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Parking in the city

Since March of 2015, motorist driving around the KL city centre has noticed at least three electronic LED boards indicating the number of car parks available in KLCC, Low Yat Plaza, Lot 10, Fahrenheit88, Starhill Gallery, Pavilion KL, and Sungai Wang Plaza. The sign board is a project of Dewan Bandaraya Kuala Lumpur (Kuala Lumpur City Hall) under its ‘Parking Guidance Information System’ project which aims to tell the driving public the number of car park space available should they wish to go there.

Well and good, but for City Hall to implement such an information system without even delivering the intended complete solution to traffic information is ironic. Some years back DBKL introduced ITIS (integrated Traffic Information System) and the system has been plagued by one problem after another, eventually succumbing to pressure to even use its mobile monitoring unit for crowd control! Now, ITIS is used to also publicise welcome messages, such as the one recently which ‘Welcome The President of the USA’

The question to be asked here is what problems do these parking areas in private buildings cause to the majority of road users so much so that DBKL wants to implement this system that focuses on private parking availability?
Do shoppers really look at these boards or would it make more sense for DBKL to look into current technology utilising the smart phone which surely is more effective than this?

Parking Guidance Information System DBKL

Take for example, our photo taken during the morning rush hour. Does it really tell the drivers where the parking places are that morning?

Street Parking
The more pertinent problem that compounds the problems which city dwellers and workers face is the availability of street parking and how it affects them. Cars, Bikes & Trucks visited a few places, including the street car park lots that are available right in front of our office. With at least two dispensing machines that serve up to 60 car park lots, office workers are pressed to return to the machine every 3 hours simply because there is a maximum amount of time you can pay for when making the purchase.

This would mean that for someone who relies on these lots for their convenience, they will have to make another two visits to the machine before they knock off for the day. We called city hall to ask them about this 3 hour ruling, but apart from an admin assistant who cannot answer our query, the head of department was simply not available from 2pm to 5pm.

Let alone that these machines currently accept coins only, which means user that intends to park from 9-5 would need to carry RM6.40 in coins daily. To ensure that we get the right answers to our many questions, we contacted a private contractor, registered with City Hall to look after certain areas.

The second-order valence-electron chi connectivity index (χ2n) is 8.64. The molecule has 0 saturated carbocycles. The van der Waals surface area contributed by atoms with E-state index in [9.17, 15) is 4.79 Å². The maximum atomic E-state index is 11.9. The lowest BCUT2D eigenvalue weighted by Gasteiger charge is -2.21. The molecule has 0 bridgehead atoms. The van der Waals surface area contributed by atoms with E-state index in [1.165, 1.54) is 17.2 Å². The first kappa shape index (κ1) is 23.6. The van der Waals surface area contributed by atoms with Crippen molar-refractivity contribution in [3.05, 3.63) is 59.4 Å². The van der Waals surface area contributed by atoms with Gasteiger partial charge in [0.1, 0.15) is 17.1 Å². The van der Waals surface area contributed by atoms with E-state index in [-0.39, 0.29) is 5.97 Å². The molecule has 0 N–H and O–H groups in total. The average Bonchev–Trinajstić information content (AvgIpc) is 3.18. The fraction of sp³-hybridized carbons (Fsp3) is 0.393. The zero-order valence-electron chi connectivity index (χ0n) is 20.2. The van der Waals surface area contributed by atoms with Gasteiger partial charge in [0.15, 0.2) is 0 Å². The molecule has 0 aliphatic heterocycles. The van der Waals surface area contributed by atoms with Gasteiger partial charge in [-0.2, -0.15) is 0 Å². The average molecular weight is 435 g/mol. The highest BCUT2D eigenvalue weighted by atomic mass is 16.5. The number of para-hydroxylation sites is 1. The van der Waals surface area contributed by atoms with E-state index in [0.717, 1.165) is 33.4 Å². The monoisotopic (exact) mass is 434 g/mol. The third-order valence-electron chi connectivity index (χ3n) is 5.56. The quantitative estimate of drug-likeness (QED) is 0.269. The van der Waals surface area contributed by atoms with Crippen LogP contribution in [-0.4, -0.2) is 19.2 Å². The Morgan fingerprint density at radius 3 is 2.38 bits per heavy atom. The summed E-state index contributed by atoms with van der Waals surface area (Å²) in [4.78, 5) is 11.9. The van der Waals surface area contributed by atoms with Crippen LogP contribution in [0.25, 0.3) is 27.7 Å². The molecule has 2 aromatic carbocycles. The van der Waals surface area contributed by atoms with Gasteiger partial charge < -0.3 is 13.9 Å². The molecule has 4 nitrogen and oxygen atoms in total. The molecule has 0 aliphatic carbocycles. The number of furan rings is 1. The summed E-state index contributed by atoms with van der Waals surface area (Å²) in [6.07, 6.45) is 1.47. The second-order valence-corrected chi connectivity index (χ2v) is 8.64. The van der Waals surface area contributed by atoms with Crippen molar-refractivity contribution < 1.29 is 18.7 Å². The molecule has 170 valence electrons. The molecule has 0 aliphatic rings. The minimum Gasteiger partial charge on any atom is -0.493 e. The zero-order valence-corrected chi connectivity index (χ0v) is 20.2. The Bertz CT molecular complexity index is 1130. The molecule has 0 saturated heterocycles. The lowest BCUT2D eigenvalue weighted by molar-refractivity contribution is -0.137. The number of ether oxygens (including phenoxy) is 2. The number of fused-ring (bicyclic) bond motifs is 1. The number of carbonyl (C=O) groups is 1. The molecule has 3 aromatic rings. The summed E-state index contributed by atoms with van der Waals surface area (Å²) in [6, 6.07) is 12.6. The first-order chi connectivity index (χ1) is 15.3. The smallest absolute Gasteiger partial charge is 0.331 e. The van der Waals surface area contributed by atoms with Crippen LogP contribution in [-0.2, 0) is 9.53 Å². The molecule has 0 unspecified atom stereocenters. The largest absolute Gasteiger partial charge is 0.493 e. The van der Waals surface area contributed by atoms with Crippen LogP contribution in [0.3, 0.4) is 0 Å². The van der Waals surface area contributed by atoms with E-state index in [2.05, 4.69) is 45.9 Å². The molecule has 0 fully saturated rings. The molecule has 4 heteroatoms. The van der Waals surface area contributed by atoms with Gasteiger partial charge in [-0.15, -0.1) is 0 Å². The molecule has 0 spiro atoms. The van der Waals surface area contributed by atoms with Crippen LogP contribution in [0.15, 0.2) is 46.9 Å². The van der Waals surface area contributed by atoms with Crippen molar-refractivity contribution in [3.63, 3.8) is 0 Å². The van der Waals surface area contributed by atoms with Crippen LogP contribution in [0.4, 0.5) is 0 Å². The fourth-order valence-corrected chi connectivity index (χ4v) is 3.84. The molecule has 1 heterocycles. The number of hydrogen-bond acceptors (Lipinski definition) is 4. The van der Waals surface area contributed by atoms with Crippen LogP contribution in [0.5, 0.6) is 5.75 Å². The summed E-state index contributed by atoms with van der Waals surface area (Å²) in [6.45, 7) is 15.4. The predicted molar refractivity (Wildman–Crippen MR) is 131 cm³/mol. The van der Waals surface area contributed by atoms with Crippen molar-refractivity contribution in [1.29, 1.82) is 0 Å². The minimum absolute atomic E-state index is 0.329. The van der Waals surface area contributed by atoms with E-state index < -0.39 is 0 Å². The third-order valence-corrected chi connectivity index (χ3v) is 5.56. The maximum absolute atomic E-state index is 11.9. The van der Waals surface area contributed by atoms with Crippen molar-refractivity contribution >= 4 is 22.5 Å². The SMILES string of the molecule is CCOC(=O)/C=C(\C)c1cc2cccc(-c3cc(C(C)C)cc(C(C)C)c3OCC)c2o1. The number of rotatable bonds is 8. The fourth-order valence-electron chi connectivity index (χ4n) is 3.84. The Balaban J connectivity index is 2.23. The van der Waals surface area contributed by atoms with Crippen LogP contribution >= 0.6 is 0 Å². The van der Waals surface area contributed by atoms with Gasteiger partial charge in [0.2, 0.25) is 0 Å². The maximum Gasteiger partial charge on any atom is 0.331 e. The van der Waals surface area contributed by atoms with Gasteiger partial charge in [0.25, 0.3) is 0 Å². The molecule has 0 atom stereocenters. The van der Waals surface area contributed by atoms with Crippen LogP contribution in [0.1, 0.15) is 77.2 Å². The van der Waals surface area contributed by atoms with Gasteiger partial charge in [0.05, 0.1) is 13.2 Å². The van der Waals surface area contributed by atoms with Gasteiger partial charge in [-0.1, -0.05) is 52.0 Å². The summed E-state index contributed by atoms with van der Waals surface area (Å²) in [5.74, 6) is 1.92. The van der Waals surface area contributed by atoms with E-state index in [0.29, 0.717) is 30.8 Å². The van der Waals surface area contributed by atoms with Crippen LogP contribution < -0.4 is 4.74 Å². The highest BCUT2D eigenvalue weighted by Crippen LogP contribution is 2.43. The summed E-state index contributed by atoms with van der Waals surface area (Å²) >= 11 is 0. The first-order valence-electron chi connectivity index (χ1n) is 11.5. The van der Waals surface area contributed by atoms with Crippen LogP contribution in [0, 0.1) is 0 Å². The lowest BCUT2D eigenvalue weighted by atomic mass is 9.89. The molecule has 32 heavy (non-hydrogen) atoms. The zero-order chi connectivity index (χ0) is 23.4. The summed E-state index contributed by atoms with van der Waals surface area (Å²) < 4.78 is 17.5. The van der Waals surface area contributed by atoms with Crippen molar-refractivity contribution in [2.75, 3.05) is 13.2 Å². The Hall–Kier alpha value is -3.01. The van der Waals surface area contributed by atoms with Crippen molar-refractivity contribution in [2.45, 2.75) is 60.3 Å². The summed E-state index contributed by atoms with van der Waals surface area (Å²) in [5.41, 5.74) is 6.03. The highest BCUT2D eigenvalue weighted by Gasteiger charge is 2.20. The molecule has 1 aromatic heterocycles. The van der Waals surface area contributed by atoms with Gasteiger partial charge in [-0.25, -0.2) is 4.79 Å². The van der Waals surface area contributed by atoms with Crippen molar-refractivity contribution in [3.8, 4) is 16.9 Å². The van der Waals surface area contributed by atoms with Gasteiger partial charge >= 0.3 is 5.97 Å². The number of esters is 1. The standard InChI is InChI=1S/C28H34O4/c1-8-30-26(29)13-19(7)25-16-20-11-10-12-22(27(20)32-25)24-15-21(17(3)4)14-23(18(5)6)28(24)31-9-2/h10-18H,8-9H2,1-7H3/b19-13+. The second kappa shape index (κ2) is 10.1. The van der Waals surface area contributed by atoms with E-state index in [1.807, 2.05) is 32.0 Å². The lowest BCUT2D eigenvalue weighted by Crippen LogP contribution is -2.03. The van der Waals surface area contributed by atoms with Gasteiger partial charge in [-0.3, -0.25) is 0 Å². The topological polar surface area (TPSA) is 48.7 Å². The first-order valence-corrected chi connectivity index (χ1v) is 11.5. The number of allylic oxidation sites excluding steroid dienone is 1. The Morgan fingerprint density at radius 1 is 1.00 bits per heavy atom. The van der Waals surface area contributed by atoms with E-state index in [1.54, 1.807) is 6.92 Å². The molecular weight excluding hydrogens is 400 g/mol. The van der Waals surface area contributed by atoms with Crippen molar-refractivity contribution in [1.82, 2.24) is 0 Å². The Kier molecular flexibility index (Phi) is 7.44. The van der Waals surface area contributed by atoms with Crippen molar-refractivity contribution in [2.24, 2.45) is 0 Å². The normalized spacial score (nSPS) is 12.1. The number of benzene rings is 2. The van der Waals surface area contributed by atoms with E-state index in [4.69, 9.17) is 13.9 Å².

Operator and Contractor Information

The operator which is listed as Yayasan Wilayah Persekutuan (Kuala Lumpur Foudation) is an organisation which is chaired by the Minister of Federal Territories, and in turn it appoints Vista Sumerose Sdn Bhd as its contractor. Our query to Vista Sumerose was diverted to En.Hafiz. However he was not able to provide any answers to our list of questions.

Car Park ticket dispensing machine DBKL

We wanted to know why as an operator, they cannot make it more convenient for the public to pay, by electronic payment or at least by monthly payments through normal banking channels. In the city of Petaling Jaya and Municipality of Subang Jaya, public parking seasonal coupons can be purchased via a monthly program where users only need to pay RM80.00 for an entire month. With the system being employed by these City Hall contractors, it is not only inconvenient, but also worrying.

The current machines that City Hall approved are ‘No display required’ dispensing machines. When asked, a car park user merely shrugged and say that they have no information at all, and cannot even use their Touch N’Go card despite there being Touch N’Go stickers on the machine, and where displaying tickets are concerned, he would rather display it than be fined for not doing so.

There is also the question of why Touch N’Go is so heavily promoted seeing that as a private company Touch N’Go collects commissions when the card is used for private parking transactions and a public system should not be favourable for any private electronic payment system.
As a local government, City Hall should implement user friendly applications, especially when it involves motorists. With an electronic board which tells roadusers where to park, perhaps now its time to clean up their act and make parking and paying even more easier.


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